The Impact of Work on Mental Health

We need to talk about employees’ mental health. More specifically, the major ways work affects it.

A new global study from The Workforce Institute found that 69% of employees say managers impact their mental health, which is a greater impact than doctors (51%) or therapists (41%), and even the same as the employee’s spouse or partner (69%).

We partnered with advisory board member Dan Schawbel and his firm, Workplace Intelligence, to survey 3,400 people across 10 countries, and our findings spotlight the critical role that our jobs, leadership, and — most significant of all — our managers play in supporting mental wellness at and even outside of work.

Key insights from our new report include:

  • More than 80% of employees say they would rather have good mental health than a high-paying job.
  • Two-thirds of employees would take a pay cut for a job that better supports their mental wellness — and 70% of managers said they would, too.
  • Work stress negatively impacts employees’ home life (71%), wellbeing (64%), and relationships (62%). 

If you find yourself extremely tired and worn out after work, you’re not alone. In our global study, 43% of employees said they are “often” or “always” exhausted, and 78% of employees say that stress negatively impacts their work performance.

Moreover, it’s not just what’s happening at work that’s affecting us, but also everything going on outside of our workplace (or home office) walls. The chronic anxiety that comes from working through one global crisis after another is wearing on employees. Being overwhelmed consumes human energy and it impacts retention, performance, innovation, and culture.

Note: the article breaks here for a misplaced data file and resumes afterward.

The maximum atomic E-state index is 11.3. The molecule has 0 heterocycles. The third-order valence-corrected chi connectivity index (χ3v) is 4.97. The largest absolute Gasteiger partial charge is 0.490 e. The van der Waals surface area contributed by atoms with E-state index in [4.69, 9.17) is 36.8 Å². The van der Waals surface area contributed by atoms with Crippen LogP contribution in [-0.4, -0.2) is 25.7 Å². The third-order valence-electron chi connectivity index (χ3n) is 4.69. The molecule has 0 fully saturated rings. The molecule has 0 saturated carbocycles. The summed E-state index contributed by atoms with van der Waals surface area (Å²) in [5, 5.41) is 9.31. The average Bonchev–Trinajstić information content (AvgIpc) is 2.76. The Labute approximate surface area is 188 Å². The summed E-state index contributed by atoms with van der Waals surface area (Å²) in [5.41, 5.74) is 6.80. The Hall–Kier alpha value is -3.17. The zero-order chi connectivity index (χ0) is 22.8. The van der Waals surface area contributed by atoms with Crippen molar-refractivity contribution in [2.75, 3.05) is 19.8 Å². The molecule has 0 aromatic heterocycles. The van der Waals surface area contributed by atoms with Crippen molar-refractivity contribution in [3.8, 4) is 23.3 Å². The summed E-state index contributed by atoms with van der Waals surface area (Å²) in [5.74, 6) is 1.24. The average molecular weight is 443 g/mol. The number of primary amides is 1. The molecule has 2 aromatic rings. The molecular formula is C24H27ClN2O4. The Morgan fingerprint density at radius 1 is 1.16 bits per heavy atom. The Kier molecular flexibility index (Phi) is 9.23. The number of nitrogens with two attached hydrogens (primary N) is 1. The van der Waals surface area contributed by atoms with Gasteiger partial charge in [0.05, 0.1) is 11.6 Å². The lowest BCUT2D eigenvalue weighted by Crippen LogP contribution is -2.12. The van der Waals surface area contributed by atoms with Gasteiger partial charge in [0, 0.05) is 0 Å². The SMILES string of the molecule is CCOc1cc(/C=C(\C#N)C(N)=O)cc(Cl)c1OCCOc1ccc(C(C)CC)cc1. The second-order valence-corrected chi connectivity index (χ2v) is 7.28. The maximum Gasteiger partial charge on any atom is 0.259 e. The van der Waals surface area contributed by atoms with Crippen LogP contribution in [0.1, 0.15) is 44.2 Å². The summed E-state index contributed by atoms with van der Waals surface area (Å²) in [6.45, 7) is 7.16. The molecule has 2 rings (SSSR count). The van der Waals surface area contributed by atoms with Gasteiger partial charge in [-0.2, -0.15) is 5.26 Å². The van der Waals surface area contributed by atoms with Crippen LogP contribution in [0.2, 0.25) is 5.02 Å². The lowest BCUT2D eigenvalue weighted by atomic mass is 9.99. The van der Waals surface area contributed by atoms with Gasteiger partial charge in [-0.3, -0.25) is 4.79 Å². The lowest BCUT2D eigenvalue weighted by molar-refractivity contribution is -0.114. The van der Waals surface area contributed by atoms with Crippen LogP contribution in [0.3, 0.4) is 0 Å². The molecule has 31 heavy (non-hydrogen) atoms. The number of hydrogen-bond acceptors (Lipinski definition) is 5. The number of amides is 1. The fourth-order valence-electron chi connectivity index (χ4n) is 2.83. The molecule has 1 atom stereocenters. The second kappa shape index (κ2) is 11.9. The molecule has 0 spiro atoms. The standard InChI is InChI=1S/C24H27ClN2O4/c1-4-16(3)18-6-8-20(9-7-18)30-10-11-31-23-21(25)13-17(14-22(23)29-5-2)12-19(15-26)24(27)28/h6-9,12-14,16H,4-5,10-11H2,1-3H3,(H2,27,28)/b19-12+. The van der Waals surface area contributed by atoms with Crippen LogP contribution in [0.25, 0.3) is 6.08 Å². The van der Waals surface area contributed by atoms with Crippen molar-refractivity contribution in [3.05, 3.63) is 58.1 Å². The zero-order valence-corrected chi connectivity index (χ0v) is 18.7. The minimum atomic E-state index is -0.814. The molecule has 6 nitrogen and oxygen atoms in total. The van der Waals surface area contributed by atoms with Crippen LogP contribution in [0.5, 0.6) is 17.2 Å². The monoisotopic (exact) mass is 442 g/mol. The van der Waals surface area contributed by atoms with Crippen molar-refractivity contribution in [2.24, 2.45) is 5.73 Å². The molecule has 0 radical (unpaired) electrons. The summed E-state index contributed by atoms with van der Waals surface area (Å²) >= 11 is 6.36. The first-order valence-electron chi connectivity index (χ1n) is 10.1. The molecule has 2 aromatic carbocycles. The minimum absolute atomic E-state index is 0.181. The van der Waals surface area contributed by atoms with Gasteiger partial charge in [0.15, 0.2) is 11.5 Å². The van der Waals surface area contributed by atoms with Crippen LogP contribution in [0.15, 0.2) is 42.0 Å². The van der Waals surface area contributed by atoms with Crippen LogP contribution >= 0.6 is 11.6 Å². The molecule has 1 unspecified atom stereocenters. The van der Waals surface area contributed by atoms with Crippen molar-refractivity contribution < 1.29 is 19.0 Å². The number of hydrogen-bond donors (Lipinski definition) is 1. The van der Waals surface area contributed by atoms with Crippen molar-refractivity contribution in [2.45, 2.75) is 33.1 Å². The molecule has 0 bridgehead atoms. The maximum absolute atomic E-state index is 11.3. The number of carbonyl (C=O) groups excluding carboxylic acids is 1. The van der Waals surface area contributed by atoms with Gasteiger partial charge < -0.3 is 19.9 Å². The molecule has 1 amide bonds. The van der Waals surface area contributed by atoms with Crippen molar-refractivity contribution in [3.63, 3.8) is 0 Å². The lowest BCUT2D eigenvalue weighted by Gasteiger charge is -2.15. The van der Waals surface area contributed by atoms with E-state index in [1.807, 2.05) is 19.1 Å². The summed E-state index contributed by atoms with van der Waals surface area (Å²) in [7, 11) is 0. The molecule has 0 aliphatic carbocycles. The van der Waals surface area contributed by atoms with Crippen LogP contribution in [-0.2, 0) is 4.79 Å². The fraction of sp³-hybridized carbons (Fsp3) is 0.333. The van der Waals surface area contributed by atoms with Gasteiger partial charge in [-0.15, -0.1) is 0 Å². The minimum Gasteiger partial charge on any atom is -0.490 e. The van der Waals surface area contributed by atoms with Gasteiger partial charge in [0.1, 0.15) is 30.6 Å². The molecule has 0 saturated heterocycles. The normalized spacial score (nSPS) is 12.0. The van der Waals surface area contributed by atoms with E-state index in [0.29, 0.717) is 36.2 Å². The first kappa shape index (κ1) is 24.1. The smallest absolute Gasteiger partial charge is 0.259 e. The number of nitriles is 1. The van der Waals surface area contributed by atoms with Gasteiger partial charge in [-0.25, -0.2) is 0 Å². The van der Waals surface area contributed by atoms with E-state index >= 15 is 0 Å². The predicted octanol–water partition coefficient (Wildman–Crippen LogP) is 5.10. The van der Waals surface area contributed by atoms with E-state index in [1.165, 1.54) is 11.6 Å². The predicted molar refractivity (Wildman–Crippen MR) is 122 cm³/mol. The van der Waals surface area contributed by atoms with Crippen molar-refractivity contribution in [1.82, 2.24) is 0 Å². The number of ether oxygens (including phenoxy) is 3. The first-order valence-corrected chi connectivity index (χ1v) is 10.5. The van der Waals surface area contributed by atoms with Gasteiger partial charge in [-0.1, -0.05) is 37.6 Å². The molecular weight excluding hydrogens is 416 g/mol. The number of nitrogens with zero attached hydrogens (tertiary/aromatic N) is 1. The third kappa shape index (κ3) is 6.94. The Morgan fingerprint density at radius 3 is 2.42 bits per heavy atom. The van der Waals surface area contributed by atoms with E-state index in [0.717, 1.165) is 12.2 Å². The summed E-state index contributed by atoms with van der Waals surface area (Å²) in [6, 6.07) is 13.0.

Mental Health and Management

Frontline employees aren’t the only ones feeling burned out. Even executives aren’t immune, as 40% of the C-suite say they will likely quit within the year because of work-related stress, according to our study. Managers, too, are more often stressed out than their team members and senior leadership (42% vs. 40% and 35%, respectively), and a quarter of managers surveyed say they are “often” or “always” feeling burned out.

These findings align with one of our 2023 Workplace Predictions forecasting a kind of “people-leader paradox,” in which middle management roles are becoming increasingly valuable to organizations at the same time these positions are becoming less valued and sought-after by many workers.

Being a middle manager is one of the hardest roles in the workplace today. Many workers simply no longer want to take on the added stress and strain of managing people. In 2023, capable and passionate managers will be in high demand, as organizations look to fill leadership vacancies amid rising disinterest in the role.

Working Toward Change

These findings solidify what many of us have likely been feeling firsthand for a while: work directly impacts our mental health. But that impact doesn’t have to be negative. Employers can be the anchor of stability for their people by giving them the support and resources they need.

When companies focus on doing right by their employees, by respecting and caring for them as individuals with unique needs, we might finally start to see a shift in the way work affects mental health — a positive shift.

How can we begin to do that as leaders? There are myriad ways, starting with simple actions and investments in our people that can compound and grow into large-scale change.

Check out our full report — Mental Health at Work: Managers and Money — for additional insights from the study and recommendations for building empathy, authenticity, active listening, and a growth mindset to create a greater sense of belonging, inclusion, and positive mental health in the workplace.